Sunday, July 29, 2007

In Cuba, a big, revolutionary party without its usual host

In Cuba, a big, revolutionary party without its usual host

Long-ruling dictator Fidel Castro was a no-show at a big "Revolution
Day" celebration yesterday in Camagüey, Cuba, that marked the 54th
anniversary of the guerrilla movement he led to oust the corrupt,
U.S.-backed government of general-turned-president Fulgencio Batista
back in the long-ago 1950s.

It has been exactly one year since Castro was last seen in public,
although images of the ailing, 80-year-old leader have popped up
routinely in Cuba's government-controlled media, as have numerous essays
and opinion pieces penned by the indefatigable revolutionary about his
country's future, global warming, high-paid athletes and, well, just
about everything.

The acting head of Cuba's government, Fidel's younger brother, Raúl
Castro (second from right, in uniform), waved his country's flag at
yesterday's "Revolution Day" celebration

The mood was "subdued" as some 100,000 onlookers gathered in the city in
eastern-central Cuba to commemorate Castro's revolution for the first
time without the living legend being present himself to host the party,
which kicked off at 7:30 in the morning. Instead, reports Cuba's Granma,
his younger brother, "Raúl Castro Ruz, second secretary of the Central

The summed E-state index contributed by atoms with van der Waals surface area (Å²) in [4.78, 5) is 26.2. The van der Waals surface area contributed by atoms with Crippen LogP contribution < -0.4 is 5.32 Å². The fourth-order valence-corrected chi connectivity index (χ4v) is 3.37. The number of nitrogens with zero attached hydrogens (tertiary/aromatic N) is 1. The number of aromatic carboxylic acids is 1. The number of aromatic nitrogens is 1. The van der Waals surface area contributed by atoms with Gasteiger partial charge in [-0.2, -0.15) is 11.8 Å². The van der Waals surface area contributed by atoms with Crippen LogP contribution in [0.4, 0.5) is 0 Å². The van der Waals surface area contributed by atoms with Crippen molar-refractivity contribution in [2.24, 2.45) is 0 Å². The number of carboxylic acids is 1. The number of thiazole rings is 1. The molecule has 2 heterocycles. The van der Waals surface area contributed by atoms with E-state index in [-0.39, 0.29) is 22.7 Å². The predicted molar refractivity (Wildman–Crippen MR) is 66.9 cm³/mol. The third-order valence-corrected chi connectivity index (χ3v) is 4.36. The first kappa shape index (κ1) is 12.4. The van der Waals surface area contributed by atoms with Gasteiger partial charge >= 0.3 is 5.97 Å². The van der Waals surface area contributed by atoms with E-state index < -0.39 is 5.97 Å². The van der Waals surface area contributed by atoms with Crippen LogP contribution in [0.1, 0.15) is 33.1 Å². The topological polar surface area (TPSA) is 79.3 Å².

Committee of the Communist Party of Cuba and first vice president of the
Councils of State and Ministers, presided over the event."

In the main speech of the day, Raúl Castro, who has been acting as the
head of Cuba's government since his older brother fell ill last year,
aimed his remarks at Washington and said: "These have been difficult
months, but the outcome has been diametrically opposed to the hopes of
our enemies, who dreamed that chaos would be unleashed, and [that] Cuban
socialism would end in collapse." He added, in what appeared to be an
overture to the nearby foreign power that has tried to crush Cuba with
an economic embargo that has lasted 45 years: "If the United States
authority were to finally desist from [its] arrogance and decide to
converse in a civilized manner, it would be a welcome
change....Otherwise, we are ready to continue confronting [its] policy
of hostility, even for another 50 years, if need be." (BBC)

Mexico's La Jornada notes that Cuba's interim leader told the crowd it
has been his style to make policy decisions only after closely studying
the issues that demand the government's attention, and that he has
preferred to do so without fanfare in order to avoid provoking false
expectations among the Cuban people.

Portraying Raúl Castro as something of a statesman, Granma notes that he
reminded his Camagüey audience that a presidential election will be
coming up at the end of next year in the United States, a contest that
will bring "an end to the presidency of George W. Bush [, Jr.]," and
"stressed that that will be the end of Bush's erratic and dangerous
administration, characterized by retrogressive thinking [that has]
afford[ed] no margin for rational analysis." Granma's report adds: "The
second secretary of the Communist Party of Cuba affirmed his conviction
that the problems of this world can only be solved by way of dialog."

Posted By: Edward M. Gomez (Email) | July 27 2007 at 06:14 AM

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